They said these humanitarian situations contribute to high levels of poverty that intersect with socio-cultural practices that influence the prevalence of child, early and forced marriage (CEFM) in the country. They noted that factors associated with CEFM in Ghana include: poverty, customary law that condones such practices such as marrying off girls as ‘compensation’ and ‘settlement’ for family/community issues such as debts, and a lack of education and labor market/livelihood opportunities for girls.

Others they highlighted included a lack of knowledge and poor enforcement of laws protecting girls from CEFM, school dropouts, moral and safety concerns (for example, fears of girls’ early sex and out-of-wedlock pregnancies). From all indications, CEFM in Ghana is manifesting as both a problem of violence and social development.

A joint approach

Child marriage is a global phenomenon and is recognized as one of the greatest obstacles to a country’s development and the full realization of children’s rights. The Ghanaian government accepted the universal call to end child marriage in 2014, in line with several international treaties and declarations, and took measurable steps to comprehensively address the problem across the country.

Ending child marriage in Ghana requires a multifaceted approach. This includes the need to strengthen the implementation of the National Strategic Framework (NSF). The

A national campaign to end child marriage in Ghana was officially launched on February 10, 2016 under the auspices of former President John Dramani Mahama, with support from UNICEF-Ghana. Despite this and several other stakeholder interventions, the threat persists.

This framework involves various sectors, including government, civil society, development partners, media, children, religious leaders and traditional leaders. Together they work towards a common goal: a Ghana where every child can thrive without the burden of early marriage.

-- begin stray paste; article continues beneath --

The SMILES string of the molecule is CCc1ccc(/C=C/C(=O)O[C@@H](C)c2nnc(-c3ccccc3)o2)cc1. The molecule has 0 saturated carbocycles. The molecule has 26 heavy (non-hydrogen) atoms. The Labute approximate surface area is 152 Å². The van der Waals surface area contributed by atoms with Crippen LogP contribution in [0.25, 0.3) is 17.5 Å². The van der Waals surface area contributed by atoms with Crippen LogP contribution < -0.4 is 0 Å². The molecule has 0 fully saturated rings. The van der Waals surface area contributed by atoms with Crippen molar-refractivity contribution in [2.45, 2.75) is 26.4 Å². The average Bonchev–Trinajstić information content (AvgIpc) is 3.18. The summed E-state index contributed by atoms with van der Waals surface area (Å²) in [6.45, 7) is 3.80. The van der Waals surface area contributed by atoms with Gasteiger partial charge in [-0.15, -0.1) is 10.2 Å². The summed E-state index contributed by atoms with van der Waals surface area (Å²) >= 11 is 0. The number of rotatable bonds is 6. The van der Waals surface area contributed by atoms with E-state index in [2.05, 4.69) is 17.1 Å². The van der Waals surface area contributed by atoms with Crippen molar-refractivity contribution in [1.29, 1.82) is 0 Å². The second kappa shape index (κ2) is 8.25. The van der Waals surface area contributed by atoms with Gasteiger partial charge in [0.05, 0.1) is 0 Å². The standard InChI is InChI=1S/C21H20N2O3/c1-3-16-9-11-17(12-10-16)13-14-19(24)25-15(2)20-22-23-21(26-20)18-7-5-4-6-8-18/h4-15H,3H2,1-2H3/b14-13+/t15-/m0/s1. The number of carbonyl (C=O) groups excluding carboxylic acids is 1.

The NSF Strategy provides guidance for all actors committed to ending child marriage by 2030. In line with Girls Not Brides’ Theory of Change, the strategy aims to empower girls and boys to better prevent and respond to child marriage; Influencing positive changes in the beliefs, attitudes and social norms of communities and accelerating access to quality education, sexual and reproductive health information and services.

It should also ensure that legal and policy frameworks related to ending child marriage are in place, effectively enforced and implemented and that the quality and quantity of data and evidence available to inform policy and programming is increased.

The NSF encourages community reflection and local action. It provides tools and activities to stimulate dialogue within communities. By involving community members, including parents, elders and youth, Ghana aims to change social norms and challenge harmful practices.

The road ahead

Ghana’s commitment to ending child marriage extends beyond policy frameworks. It’s about hearts, minds and collective action. As the country unites, it sends a powerful message: girls need rights, not rituals. Let us continue this journey and ensure that every child’s potential is nurtured, dreams are realized and marriages are based on love, consent and maturity.

Empowering the future is an expression that generally refers to investing in and nurturing the younger generation, which is considered the future of society. This can be done in various ways, such as:

Education: Providing quality education to children and young adults equips them with the knowledge and skills they need to succeed in the future. This includes not only academic education, but also teaching critical thinking, problem solving and emotional intelligence.

Possibilities: Creating opportunities for young people to gain experience, learn new skills and contribute to society can empower them to shape their own future. This can be done through internships, volunteer work or community projects.

Sources: Ensuring that the younger generation has access to the resources they need to thrive, such as healthcare, technology and a safe environment, is another way to power the future.

Vote: Encouraging young people to express their opinions and ideas, and to take these ideas seriously, can empower them to become active participants in shaping the future.

In essence, ’empowering the future’ means giving the younger generation the tools, opportunities and support they need to be their best selves, ensuring a better future for all.

The writer is a journalist at Citi TV/Citi FM

Email: [email protected]